MOORE—Oklahoma Baptists reversed a four-year downward trend in baptisms in 2009, registering 14,569 baptisms, up 910 (6.7 percent) from 13,659 the previous year, it was announced during the “Take it Personally” State Evangelism Conference, Jan. 25-26 at Moore, First.

“This was the first increase since 2004, and the largest jump since 1999,” said Randall Adams, leader of the Church Outreach Team of the Baptist General Convention of Oklahoma. “We had a small increase two or three years ago, but it was only 100 baptisms. It has been 10 years since we’ve had a large increase.”
Adams said he believes the BGCO’s partnerships with associations across the state played a major role in the increase in baptisms.

“Whenever we do associational partnerships, we work together to develop strategies to start new churches, do evangelism and promote Sunday School growth,” he explained. “We sit down at a table together with directors of missions and pastors to pray and see what their dreams are that they don’t think they can do for whatever reason; maybe finances for example. Then we’re able to help some of them see those plans and dreams come true. Even in these last four years of (baptisms) decline, we have seen increases in those particular associations.”

In line with the theme of “Take it Personally,” three individuals were honored with a Faithful Sower Award in Evangelism during the conference. The award is presented annually to individuals who have done something extraordinary in evangelism or who have led their church to do something extraordinary in evangelism.
Honorees this year were James Cline, a member of Antlers, First; Billy Morgan, pastor of Duncan’s Freedom Biker Church, and Estelle Teeter, a member of Oklahoma City, Quail Springs.

Cline, a meth dealer, went to church eight years ago after his children begged him to go.

“I was so high on meth, I didn’t think God could touch me, but halfway through the sermon, I walked down to the preacher and told him I needed to be saved,” Cline said. “I am now dealing a new drug called Jesus.”
Cline started a dirt track race team, and last year, 25 members of the team were saved.

Morgan’s biker church was started in a machine shop with 13 people, and had 523 present Jan. 24. He said his church, which welcomes sex offenders, alcoholics, those living in adultery and homosexuals, baptized 83 people last year and since October, has baptized an additional 36.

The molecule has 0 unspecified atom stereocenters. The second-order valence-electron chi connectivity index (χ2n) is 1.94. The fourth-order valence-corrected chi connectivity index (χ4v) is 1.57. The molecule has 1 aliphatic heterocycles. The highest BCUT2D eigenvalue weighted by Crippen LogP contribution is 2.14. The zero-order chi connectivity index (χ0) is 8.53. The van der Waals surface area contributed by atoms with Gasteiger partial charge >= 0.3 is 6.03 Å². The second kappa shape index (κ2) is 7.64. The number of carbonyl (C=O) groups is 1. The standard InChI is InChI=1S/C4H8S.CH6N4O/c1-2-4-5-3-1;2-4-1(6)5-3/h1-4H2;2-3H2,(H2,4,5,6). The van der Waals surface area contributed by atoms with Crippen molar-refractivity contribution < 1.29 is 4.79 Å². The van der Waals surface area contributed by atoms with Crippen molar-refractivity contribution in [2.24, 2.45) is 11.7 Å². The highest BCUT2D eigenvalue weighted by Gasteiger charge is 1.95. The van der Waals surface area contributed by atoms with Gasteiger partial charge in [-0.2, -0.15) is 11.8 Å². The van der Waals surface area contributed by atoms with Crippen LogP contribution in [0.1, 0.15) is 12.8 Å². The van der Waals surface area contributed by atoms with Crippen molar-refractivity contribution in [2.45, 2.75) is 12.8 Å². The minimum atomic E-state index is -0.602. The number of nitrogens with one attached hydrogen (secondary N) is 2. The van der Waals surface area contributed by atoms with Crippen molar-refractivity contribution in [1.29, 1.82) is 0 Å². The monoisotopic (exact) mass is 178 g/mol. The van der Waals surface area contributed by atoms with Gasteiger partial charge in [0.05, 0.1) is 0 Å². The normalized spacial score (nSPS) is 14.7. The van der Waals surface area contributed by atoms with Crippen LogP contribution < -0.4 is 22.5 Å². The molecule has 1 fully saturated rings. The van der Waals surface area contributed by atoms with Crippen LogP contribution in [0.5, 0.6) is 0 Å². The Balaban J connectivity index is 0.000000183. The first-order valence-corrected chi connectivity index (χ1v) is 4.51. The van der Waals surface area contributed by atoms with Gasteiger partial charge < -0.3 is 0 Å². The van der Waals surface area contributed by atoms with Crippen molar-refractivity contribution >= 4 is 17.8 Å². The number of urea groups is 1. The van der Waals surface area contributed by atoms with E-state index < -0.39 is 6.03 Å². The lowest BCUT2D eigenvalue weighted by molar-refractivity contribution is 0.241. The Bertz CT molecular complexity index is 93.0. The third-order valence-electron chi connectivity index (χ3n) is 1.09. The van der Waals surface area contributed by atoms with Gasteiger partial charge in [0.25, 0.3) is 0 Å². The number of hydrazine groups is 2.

Teeter, 86, is involved in after school tutoring, Friendship International and teaches a class of the oldest members in her church. Just last month, one of those class members, a 95-year-old woman was baptized. Teeter has been reading God’s Word daily since July 7, 1938.

Also recognized were churches and associations who were leaders in baptisms (total and ratio of resident members to baptisms) during 2009, by category of resident membership.

Leaders in total baptisms, with resident membership range in parenthesis, were, Stilwell, Fairfield, (1-99), 27; Cole, First (100-199), 50; Duncan, Freedom Biker (200-399), 83; Fort Gibson, First (400-699), 63; Muskogee, Timothy (700-1,499), 87; Broken Arrow, BattleCreek, (1,500-plus), 324; Capital Association, 2,233.

Leaders in baptisms in ratio of resident members, with resident membership range in parenthesis, were, Gans (1-99), 1.86; Cole, First (100-199), 2.8; Duncan, Freedom Biker (200-399), 2.7; Fort Gibson, First (400-699), 9.14; Muskogee, Timothy (700-1,400), 12.01; Broken Arrow, BattleCreek (1,500-plus), 4.70; Johnston-Marshall Association, 18.81; Cherokee Native American Association, 12.09.

The conference featured a variety of speakers.

If laughter is good medicine, then those who heard psychologist Charles Lowery should be extremely healthy.

Moving from one punch line to another, Lowery insisted that laughter is a form of faith.

“You don’t have to take life so seriously,” he admonished. “Some people have their halos on too tight.”
He said he believes Jesus wanted to have fun.

“After all, He started His ministry at a party (wedding),” Lowery said. “Laughter is a form of letting go. There are some things you need to let go. Don’t let the same things keep you from being the person God wants you to be.”

Lowery said in order to love people, you have to overlook stuff.